It feels like years ago that I was in Austin on our team retreat—it was actually just January, but time flies when you’re on a bike, right? That weekend was such a high for me and my spirit. Finally meeting the women that shared my passion and getting to know more about them and the organization we were now a part of was pretty thrilling, to say the least. I felt on top of the world then; empowered and ready to do anything—that is, until my flight back landed in Atlanta and I realized I had no idea what I was doing. It was kind of comical, actually.
I had emailed someone I knew before I left Austin asking if they would be a part of a fundraising event I was planning, and as soon as I got off the plane, I saw their response: “Gonna have to pass.” Ouch. Then my phone died, I got lost in the airport, and when I finally found my shuttle, it was midnight and 20-something degrees outside. I stood there shivering in my denim jacket (cute, not practical), feeling like the world was against me, when a lady approached me and asked if I was in line for the shuttle to Columbus. We struck up a conversation, and after she told me all about her visit to her grand-daughter in St. Louis, she asked about where I’d just come from. I told her all about Pedal the Pacific and our team retreat, probably sharing way more information than needed; and she was quiet for a little bit. I really thought I blew the pitch for a minute until she asked me more about sex trafficking. I really, and I mean really, fumbled my way through some statistics and stories we’d just heard that weekend, and by the end of it, she was somehow writing me a check and giving me her phone number. I wasn’t on my bike, I didn’t have a business card, and I didn’t feel confident in half of what I was trying to talk about; but I was floored. There I was, wallowing in self-pity, and this sweet, wonderful woman comes along and reminds me that my value as a Pedal the Pacific team member doesn’t hinge on my ability to throw the perfect fundraising event. It doesn’t hinge on my ability to convey all the right facts and all the correct statistics, either. At the end of the day, what I shared with this woman was my passion to end child sex trafficking, and that’s what she wanted to hear about.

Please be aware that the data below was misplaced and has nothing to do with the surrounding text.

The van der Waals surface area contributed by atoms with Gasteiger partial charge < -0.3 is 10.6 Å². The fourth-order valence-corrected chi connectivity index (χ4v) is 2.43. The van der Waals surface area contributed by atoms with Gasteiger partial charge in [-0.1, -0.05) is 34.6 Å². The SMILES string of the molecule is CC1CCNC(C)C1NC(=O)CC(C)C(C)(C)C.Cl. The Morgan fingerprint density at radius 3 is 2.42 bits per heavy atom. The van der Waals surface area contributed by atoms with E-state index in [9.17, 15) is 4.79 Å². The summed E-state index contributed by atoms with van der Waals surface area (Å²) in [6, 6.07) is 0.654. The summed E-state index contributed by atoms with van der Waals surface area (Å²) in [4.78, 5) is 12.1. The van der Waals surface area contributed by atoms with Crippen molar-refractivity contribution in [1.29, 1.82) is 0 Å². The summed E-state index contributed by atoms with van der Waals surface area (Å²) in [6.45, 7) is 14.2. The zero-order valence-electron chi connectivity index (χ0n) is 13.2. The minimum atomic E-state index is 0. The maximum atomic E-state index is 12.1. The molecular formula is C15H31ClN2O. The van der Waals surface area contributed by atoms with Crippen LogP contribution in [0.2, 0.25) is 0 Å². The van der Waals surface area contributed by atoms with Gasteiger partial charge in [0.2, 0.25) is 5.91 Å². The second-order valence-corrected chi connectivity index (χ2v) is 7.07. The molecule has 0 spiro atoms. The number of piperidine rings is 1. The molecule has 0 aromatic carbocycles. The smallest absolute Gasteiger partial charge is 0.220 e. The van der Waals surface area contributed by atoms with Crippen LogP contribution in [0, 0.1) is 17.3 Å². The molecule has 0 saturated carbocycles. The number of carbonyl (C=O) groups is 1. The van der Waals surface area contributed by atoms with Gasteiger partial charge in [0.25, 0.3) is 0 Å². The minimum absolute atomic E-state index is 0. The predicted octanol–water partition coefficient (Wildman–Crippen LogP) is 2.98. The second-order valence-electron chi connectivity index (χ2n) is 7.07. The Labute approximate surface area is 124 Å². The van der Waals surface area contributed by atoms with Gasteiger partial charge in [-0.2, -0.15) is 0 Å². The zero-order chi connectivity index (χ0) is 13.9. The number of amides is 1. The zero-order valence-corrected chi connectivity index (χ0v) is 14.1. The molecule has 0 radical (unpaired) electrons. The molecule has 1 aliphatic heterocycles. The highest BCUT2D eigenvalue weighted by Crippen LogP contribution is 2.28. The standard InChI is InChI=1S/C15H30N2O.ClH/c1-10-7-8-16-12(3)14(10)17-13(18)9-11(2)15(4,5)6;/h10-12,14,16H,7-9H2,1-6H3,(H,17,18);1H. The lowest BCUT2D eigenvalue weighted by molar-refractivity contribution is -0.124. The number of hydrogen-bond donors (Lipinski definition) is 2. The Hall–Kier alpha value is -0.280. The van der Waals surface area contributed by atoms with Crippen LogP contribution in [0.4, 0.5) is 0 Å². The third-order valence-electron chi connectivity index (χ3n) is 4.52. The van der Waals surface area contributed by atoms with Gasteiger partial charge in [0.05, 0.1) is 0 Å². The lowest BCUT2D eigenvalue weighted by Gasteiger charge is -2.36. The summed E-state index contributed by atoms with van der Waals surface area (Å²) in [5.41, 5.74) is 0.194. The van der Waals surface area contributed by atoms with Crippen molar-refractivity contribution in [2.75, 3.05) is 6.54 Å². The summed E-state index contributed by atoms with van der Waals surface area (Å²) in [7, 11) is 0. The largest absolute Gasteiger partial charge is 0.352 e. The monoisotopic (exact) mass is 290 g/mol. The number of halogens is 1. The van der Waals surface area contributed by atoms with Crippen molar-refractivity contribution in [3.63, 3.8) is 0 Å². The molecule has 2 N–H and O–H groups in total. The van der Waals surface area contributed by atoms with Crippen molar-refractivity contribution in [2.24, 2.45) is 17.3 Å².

Since then, I’ve learned a lot more about trafficking in America (hello, Girls Like Us book club!), and I’ve also gotten in a lot more training on my bike. I’ve been fighting for that feeling of invincible-ness I had in Austin, and I’ll be the first to admit that it’s been pretty hard to find in the midst of the Coronavirus. The uncertainty of what’s going on in our world coupled with the uncertainty of Pedal the Pacific’s ride itself makes everything a little harder, that’s for sure. However, at the end of the day, I keep reminding myself that Pedal the Pacific isn’t just a bike ride. It isn’t just a fundraiser, either, despite the crazy amount of money we’re trying to raise (and already have raised, thank you guys!). Rather, it’s about what I already experienced in the airport all those months ago—sharing a passion to see domestic sex trafficking end. We as a team can do that regardless of our bikes, and I know that we as a team encourage you to do the same—bikes or not.